This Texas Doctor's Take On The Gender Pay Gap Among Physicians Will Make Your Jaw Drop
In an eyebrow-raising feature in the Dallas Medical Journal, a Texas doctor said the gender pay gap is fair because female doctors supposedly don't work as hard as their male counterparts. Plano internist Gary Tigges suggested the pay gap will continue to exist unless female physicians take matters into their own hands. He later attempted to walk back the comments after the feature circulated around social media, sparking its own conversation about misogyny in medicine.
"Yes, there is a pay gap. Female physicians do not work as hard and do not see as many patients as male physicians. This is because they choose to, or they simply don't want to work the long hours," Gary Tigges said in the Dallas Medical Journal's September issue.
Tigges' comments were part of a two-page spread in the journal's "Women in Medicine Issue." The spread focused on a report that a female doctor makes about two-thirds of a male doctor's salary, according to the Dallas Morning News. Tigges' words were joined by responses from seven others about how to address pay disparity among doctors with different gender identities.
It goes without saying that these remarks ignore the structural problems female physicians — and women at large — face with regards to pay disparity. CNN reported in May that a survey of 65,000 doctors found women earn nearly 28 percent less than male doctors. Doximity, a social networking platform for health care professionals that conducted the survey, reported that that translates to earning $105,000 less than male physicians on average each year.
Tigges then asserted that female physicians have different priorities than male physicians. "Most of the time, their priority is something else .... family, social, whatever," he said, according to photos of the magazine spread posted to Twitter.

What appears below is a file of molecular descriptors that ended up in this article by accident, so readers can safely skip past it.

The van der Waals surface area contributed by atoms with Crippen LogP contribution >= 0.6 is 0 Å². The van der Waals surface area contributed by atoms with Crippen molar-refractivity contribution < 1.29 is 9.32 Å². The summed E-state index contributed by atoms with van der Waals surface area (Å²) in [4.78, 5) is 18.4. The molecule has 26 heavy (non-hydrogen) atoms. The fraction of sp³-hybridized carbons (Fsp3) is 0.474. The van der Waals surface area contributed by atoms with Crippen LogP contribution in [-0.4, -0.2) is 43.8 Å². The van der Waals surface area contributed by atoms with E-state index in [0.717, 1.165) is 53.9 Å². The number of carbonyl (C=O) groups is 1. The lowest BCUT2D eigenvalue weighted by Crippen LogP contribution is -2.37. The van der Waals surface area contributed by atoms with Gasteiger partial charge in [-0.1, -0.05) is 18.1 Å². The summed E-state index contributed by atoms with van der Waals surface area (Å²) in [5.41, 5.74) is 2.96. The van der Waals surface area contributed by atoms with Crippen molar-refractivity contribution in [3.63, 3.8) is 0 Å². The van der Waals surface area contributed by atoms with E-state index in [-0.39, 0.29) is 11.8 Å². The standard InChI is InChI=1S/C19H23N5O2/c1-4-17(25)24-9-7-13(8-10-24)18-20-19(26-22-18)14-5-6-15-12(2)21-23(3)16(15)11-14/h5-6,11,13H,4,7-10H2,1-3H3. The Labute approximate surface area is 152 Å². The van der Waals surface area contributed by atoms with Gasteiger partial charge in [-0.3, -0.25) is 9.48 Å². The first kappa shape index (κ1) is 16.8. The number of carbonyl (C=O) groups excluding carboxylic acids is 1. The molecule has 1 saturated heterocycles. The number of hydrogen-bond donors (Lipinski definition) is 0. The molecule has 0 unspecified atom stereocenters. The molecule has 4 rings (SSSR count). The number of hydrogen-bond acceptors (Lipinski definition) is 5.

On Saturday, Tigges told the Dallas Morning News that he doesn't actually agree with his comments — but also that he didn't know they would be published. "My response sounds terrible and horrible and doesn't reflect what I was really trying to say. I'm not saying female physicians should be paid less, but they earn less because of other factors," he told the newspaper. "But it was not my intention to say female physicians are lazy or don't work as hard."
The Dallas County Medical Society clarified that its call for responses mentioned that some may be published. "When we send out the notice, we do say we will pick the best, the ones we want to publish," Dallas County Medical Society CEO Michael Darrouzet told the newspaper. "We do disclose that."
The medical society said it was important to publish Tigges' words. "When I read this response, I was outraged, as many female physicians are today. However, I believe that to incite change, we must expose the issues that need changing," Gabriela Zandomeni, chair of the medical society's communications committee, told the News.
And Tigges' comments did start a conversation about misogyny among medical professionals. Numerous doctors and other medical professionals posted on social media that these types of opinions aren't anything new. "Hi Gary- Lumping all women who practice medicine into one group and criticizing their work ethic makes as much sense as lumping all internal medicine doctors from Texas into one group and saying they are all mysogynists [sic]. I know that’s not true," Nina Vincoff, chief of breast imaging and ambulatory strategy at Northwell Health, wrote on Twitter. If the gender pay gap among doctors is ever going to end, this is a conversation that needs to happen.